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How to build a powerful Linux gaming machine

Linux has been around for several decades now, but I have to admit that it was quite difficult to set it up, optimize it and even use it, at least until a few years ago. Fortunately, user friendly distributions such as Ubuntu have made it easy for everyone to discover, and then get in love with the Linux OS.

The number of high quality Linux games has increased as well. More and more companies are releasing the code and resources for some of their best titles, and many teams of open source programmers use them as a base, taking those projects to a new level.

I am talking about games like Jedi Outcast, for example, who have consistently gotten review scores of 90% or more, and can now be played on the Linux O.S. as well. Not only that, but Steam is now selling quite a few Linux games. So yeah, we are living in an era when building a new, Linux-based gaming machine is a great idea!

Everything starts with the CPU. If your budget allows for it, go for a modern Intel Core processor. It's the best solution, because it provides a lot of gaming power, and it doesn't draw a lot of energy from the power supply. This translates to lower PSU costs, less heat and less noise.

Another key element is the video card. Cryptocurrency mining has inflated the GPU costs a lot, but now that the bitcoin bubble is about to burst, we should (hopefully) be able to purchase good cards at reasonable prices once again.

But should you purchase a GTX, or a Radeon card? That is a difficult question indeed, because both types of video cards work great. It all boils down to the available budget, because both manufacturers provide similar levels of graphics power for similar acquisition prices. So, talk with your friends and choose between NVIDIA (higher speeds at the moment) or AMD (the new open source driver has a lot of potential).

What about storage? Well, we are trying to build a gaming machine here, so using SSDs would be the best option. By using a solid-state drive, loading times will be virtually zero. Okay, you may need to wait a few seconds to load a huge level, but trust me: if you use an SSD, loading times will be up to 10 times smaller.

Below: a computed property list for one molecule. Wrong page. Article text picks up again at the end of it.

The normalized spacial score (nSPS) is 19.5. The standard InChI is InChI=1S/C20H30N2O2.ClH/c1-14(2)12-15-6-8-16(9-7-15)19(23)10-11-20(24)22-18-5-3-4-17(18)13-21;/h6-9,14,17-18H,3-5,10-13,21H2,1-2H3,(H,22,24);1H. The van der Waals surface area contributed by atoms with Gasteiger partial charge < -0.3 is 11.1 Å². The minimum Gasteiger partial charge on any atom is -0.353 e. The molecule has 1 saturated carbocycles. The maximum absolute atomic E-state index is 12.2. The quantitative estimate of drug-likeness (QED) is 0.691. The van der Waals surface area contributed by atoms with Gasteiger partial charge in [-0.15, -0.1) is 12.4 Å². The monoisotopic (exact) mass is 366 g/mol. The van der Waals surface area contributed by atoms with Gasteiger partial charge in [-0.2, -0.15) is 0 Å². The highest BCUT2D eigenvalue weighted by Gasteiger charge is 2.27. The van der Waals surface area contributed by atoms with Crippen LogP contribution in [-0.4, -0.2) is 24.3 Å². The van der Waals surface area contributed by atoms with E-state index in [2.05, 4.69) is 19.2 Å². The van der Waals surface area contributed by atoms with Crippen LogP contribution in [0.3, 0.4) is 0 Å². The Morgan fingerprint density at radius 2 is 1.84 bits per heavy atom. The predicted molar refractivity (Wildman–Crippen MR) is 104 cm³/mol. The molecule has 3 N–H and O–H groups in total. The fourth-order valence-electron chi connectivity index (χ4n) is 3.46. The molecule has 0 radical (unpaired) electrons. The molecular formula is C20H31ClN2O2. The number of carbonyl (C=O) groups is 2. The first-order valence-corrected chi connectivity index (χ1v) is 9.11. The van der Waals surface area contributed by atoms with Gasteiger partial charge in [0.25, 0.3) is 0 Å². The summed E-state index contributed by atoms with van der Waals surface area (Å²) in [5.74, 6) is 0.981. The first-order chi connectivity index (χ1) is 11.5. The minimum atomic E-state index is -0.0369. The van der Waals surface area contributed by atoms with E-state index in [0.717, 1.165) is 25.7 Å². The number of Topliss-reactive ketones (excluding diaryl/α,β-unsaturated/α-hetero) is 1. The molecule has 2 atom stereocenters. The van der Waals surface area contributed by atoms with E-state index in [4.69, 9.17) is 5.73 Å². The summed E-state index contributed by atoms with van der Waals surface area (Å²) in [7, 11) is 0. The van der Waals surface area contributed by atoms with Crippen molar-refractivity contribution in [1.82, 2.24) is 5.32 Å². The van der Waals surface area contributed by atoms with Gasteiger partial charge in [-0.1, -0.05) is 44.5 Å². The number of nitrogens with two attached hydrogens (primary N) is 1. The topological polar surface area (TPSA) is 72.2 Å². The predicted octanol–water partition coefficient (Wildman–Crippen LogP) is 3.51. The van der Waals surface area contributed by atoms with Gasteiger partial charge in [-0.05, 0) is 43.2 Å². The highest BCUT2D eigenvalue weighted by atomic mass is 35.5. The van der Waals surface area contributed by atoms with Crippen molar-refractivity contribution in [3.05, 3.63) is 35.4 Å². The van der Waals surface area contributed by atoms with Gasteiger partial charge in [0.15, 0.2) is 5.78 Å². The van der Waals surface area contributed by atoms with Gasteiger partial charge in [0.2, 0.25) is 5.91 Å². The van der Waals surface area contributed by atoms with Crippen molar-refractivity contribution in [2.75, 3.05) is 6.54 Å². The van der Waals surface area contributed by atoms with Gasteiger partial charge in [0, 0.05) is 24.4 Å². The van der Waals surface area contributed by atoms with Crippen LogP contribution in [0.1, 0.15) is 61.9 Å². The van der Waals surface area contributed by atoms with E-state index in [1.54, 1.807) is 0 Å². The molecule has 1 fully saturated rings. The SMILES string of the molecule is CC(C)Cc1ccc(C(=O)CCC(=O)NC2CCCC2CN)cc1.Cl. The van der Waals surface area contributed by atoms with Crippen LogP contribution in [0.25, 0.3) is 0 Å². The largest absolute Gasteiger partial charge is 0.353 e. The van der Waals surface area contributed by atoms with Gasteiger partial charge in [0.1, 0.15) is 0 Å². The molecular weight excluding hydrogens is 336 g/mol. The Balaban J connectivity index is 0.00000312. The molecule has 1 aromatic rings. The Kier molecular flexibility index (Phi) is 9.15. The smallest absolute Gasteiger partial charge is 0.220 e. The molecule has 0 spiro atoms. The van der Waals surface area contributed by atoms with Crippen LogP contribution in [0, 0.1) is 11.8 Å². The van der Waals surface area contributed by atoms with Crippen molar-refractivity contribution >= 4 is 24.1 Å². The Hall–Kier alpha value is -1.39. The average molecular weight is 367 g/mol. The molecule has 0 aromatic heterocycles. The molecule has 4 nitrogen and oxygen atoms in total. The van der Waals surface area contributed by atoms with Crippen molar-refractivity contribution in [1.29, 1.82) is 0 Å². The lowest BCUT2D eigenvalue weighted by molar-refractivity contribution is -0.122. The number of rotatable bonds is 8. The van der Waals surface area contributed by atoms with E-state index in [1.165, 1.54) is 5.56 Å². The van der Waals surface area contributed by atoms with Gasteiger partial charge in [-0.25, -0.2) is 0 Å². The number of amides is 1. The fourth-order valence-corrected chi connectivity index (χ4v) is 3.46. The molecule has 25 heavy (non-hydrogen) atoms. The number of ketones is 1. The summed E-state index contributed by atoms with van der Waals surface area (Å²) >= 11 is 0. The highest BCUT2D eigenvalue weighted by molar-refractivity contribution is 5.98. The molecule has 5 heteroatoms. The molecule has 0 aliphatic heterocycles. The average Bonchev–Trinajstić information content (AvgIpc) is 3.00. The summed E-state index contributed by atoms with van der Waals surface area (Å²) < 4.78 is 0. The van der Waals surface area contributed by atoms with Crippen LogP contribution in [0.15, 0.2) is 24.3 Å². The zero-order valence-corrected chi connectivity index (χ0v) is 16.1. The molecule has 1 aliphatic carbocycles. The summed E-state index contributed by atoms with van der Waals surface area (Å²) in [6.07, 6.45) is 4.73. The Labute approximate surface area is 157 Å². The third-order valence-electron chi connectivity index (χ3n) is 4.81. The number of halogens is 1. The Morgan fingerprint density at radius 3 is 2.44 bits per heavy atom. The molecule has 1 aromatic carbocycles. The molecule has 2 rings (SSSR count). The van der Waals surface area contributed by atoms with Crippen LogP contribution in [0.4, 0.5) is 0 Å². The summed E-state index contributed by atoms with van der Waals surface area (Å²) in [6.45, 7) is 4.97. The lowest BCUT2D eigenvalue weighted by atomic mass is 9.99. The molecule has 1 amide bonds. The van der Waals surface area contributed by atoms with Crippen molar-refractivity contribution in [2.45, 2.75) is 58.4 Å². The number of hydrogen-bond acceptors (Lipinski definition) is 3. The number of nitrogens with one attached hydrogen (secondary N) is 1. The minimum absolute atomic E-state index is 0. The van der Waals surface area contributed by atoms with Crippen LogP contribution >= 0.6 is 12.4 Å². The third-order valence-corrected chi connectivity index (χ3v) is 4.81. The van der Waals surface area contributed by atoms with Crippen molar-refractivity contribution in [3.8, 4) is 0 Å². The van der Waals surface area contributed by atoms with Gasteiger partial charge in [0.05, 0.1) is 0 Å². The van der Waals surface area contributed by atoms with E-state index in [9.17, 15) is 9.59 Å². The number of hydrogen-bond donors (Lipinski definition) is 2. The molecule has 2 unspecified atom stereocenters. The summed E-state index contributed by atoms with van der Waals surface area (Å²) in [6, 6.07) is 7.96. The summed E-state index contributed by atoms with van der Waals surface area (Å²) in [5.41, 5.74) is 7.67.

The main problem is the SSD price, of course. And yet, I feel that almost everyone can make the effort to purchase a 512 GB SSD. Split that into 100 GB (OS, applications) + 400 GB (active games) partitions, and then add another standard 2 TB disk to the system. That should be enough for most people's needs.

The "active games" partition is the space where you will install the games that you are currently playing, get it? This way, you can store plenty of game kits on the 2TB drive, and move them to the SSD partition whenever you feel like playing them. You would install Ubuntu on the first, smaller sized SSD partition, of course.

Choose 16 GB of RAM memory, if you can. And no matter what happens, don't go below 8 GB. It's best to purchase a CPU that runs at a slightly lower frequency, rather than build a computer that barely crawls, because you've only fitted a 4 GB memory stick onto its motherboard.

Now that you've got all the key hardware components in place, it's time to install your favorite Linux distribution. For me it's Ubuntu, because it offers plenty of configuration options for power users, while having a nice, user friendly interface that will attract beginners.

The installation process should be pretty straightforward no matter what distro you choose, though. Generally, you will download the ISO file, burn it on a blank DVD or copy it to a memory stick, and then start the installation process, which usually takes from 15 to 60 minutes. Don't forget to partition your hard drives(s) according to your needs.

Once that the OS installation is done, you may need to install the most recent video and sound card drivers. If you choose Ubuntu, I guarantee that the entire process will run smoothly; the distribution will download the drivers for you straight from the manufacturers' websites.

It may have been a long ride, but you are now the happy owner of a powerful Linux gaming machine. Don't forget to download the games I'm recommending on this site; they are truly the best ones that I could find for this operating system!